- The Washington Times - Thursday, November 17, 2011

ANALYSIS/OPINION

While the University of Maryland mulls cutting eight sports, the men’s basketball team is hooping it up in Puerto Rico at a tip-off tournament. Is there something wrong with this picture?

Not necessarily, but it’s a good place to start. Look, we all know men’s basketball makes millions of dollars for the athletic program — and needs to be kept strong. If that means flying to some island in the Caribbean, so that recruits will think Maryland is a really cool place to go, I’m certainly not going to say the Terps shouldn’t. It’s just the way things are in big-time college sports.

What I do wonder about is the traveling some of Maryland’s other teams do — teams that aren’t revenue producing, some of whom are on the chopping block. Not to single anybody out, because that’s not the point of this, but did the men’s tennis team really need to make two trips to Texas in September, the first to Midland, the second to Waco? I mean, they couldn’t find a match any closer?

And what about women’s water polo, another program that might get the ax? Seven matches in California this coming season (not counting the NCAAs in San Diego)? Really?

I guess what I’m asking is: When it comes to college athletics, is it about the sport or is it about the spectacle? Is it about the competition or is it about flying on an airplane? Because one place any team — or any business — can save money is on travel; and a school like Maryland, situated where it is, should be able to economize in this area as well as just about anybody.

Let’s put together a list of all the Division I schools that are within a reasonable bus ride of College Park, schools Maryland could easily schedule if it wanted to (without suffering greatly — if at all — from a competitive standpoint):

Georgetown, George Washington, Navy, American, Howard.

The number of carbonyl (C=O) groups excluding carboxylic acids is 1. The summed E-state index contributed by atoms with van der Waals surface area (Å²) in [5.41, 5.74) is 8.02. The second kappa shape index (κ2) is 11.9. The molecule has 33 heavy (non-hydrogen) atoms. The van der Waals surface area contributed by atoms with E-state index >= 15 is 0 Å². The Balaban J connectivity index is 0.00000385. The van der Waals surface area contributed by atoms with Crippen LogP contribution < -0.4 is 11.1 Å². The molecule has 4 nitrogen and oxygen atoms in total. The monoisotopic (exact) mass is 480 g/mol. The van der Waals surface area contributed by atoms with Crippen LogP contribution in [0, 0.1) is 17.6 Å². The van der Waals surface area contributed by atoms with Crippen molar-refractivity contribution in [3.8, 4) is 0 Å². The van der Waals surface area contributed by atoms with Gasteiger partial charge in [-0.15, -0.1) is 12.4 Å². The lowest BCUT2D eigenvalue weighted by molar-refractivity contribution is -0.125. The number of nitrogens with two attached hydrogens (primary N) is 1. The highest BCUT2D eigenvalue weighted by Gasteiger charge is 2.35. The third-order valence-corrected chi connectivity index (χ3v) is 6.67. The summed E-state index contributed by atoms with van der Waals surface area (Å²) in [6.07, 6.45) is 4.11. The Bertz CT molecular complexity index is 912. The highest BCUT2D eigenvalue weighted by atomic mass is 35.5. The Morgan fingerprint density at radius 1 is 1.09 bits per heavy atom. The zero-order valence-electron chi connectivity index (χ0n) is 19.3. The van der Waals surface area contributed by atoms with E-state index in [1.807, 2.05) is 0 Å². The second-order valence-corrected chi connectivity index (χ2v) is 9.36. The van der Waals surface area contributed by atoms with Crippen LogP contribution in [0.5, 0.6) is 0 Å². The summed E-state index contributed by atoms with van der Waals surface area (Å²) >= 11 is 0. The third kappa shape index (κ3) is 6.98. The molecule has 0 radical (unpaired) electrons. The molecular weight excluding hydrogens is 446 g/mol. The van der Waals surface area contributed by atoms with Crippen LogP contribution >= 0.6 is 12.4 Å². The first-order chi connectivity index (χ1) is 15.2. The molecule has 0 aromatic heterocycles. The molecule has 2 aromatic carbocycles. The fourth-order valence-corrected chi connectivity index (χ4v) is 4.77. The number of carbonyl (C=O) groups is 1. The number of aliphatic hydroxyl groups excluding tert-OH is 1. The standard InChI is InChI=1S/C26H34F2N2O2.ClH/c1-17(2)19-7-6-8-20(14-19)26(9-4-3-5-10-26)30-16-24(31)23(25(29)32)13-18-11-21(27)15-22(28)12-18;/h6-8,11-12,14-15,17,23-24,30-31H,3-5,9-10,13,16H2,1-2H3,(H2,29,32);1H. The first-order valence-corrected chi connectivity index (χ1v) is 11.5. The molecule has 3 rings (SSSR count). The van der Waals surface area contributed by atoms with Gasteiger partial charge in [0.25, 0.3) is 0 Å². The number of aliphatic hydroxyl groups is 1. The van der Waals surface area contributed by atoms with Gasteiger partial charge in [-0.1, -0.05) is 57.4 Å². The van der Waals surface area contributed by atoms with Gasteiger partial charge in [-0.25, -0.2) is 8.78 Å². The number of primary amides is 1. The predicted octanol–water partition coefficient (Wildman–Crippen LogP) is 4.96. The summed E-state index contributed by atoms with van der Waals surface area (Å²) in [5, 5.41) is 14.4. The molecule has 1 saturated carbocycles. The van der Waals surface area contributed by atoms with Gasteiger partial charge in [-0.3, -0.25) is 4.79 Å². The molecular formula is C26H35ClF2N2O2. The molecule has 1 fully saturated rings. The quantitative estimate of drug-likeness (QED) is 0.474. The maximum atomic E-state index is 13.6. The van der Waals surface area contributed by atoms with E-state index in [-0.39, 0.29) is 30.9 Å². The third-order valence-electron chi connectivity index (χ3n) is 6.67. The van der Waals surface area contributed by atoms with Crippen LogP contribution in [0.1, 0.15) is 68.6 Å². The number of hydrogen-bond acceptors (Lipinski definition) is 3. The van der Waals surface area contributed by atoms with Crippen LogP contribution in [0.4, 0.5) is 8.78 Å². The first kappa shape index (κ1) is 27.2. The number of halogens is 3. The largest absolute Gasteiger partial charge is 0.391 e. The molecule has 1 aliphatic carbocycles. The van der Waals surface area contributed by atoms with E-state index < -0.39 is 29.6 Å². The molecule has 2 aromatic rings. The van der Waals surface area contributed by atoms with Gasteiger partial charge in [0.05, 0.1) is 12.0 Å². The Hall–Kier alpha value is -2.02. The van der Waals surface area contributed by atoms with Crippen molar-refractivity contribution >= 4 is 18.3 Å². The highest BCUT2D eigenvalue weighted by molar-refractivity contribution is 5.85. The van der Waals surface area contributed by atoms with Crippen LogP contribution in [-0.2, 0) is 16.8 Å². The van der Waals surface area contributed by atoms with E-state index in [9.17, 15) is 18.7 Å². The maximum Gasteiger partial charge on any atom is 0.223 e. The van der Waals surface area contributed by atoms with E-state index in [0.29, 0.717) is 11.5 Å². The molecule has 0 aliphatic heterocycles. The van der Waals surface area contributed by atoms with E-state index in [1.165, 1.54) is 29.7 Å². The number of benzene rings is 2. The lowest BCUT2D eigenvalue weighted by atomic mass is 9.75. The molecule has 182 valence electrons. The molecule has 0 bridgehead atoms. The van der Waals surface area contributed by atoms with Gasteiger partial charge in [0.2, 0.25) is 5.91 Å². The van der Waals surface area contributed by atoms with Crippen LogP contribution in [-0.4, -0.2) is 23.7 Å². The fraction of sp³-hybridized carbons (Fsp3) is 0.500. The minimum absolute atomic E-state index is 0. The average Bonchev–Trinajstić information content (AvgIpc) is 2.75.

Virginia, Richmond, VCU, William and Mary, Old Dominion, Norfolk State, Hampton.

Towson, Loyola of Baltimore, Coppin State, Morgan State.

Villanova, Temple, Saint Joseph’s, La Salle, Penn, Drexel, Delaware, Delaware State, Mount Saint Mary’s.

That’s 25 schools by my count, and I may have left a few out. You’ll also notice I haven’t even ventured into metro New York/New Jersey … or included Virginia Tech, Bucknell/Lehigh/Lafayette or any of the Pittsburgh schools (which are hardly on the other side of the world).

Maryland schedules some of these schools; others it doesn’t. There are limits, after all, to the number of games you can play, and many of the Terps’ are against their ACC brethren. But that just raises another question: In the current economic climate, does across-the-board competition in conferences make sense any more, or should it just be confined to certain sports — football, basketball and perhaps a few others (depending on the conference)?

Would that be a way to keep these endangered programs going? Release them from the obligation of having to play an ACC schedule and let them fend for themselves, opposition-wise? I’m just asking.

Some will say: What’s the point of having a conference then? And my reply is: The whole idea of a conference these days is in a constant state of flux. Members come, members go. TCU — TCU! — joins the Big East and then leaves without ever playing a game. What is conference membership anymore, other than a temporary marriage of convenience? (See Kim Kardashian.)

And let me take it one step further. If all the ACC consisted of was football and men’s/women’s basketball —- nothing else — would it be the end of the world? Would it be the end of the world if other Terps teams confined themselves to playing schools in reasonably close proximity and simply acknowledged that they’re not self-sustaining?? That the object isn’t to go to Texas for a tennis match; the object is to exist, to compete, to be an athlete?

A radical notion, admittedly, especially since we’re talking about one of the “power” conferences, a group of universities that likes to think of itself as a gated community. But when Maryland is considering ditching part of its athletic program, it loses any sense of specialness it might have had. It becomes just like everybody else — like all those schools surrounding it, the schools it sometimes plays, but only if they’ll come to College Park.

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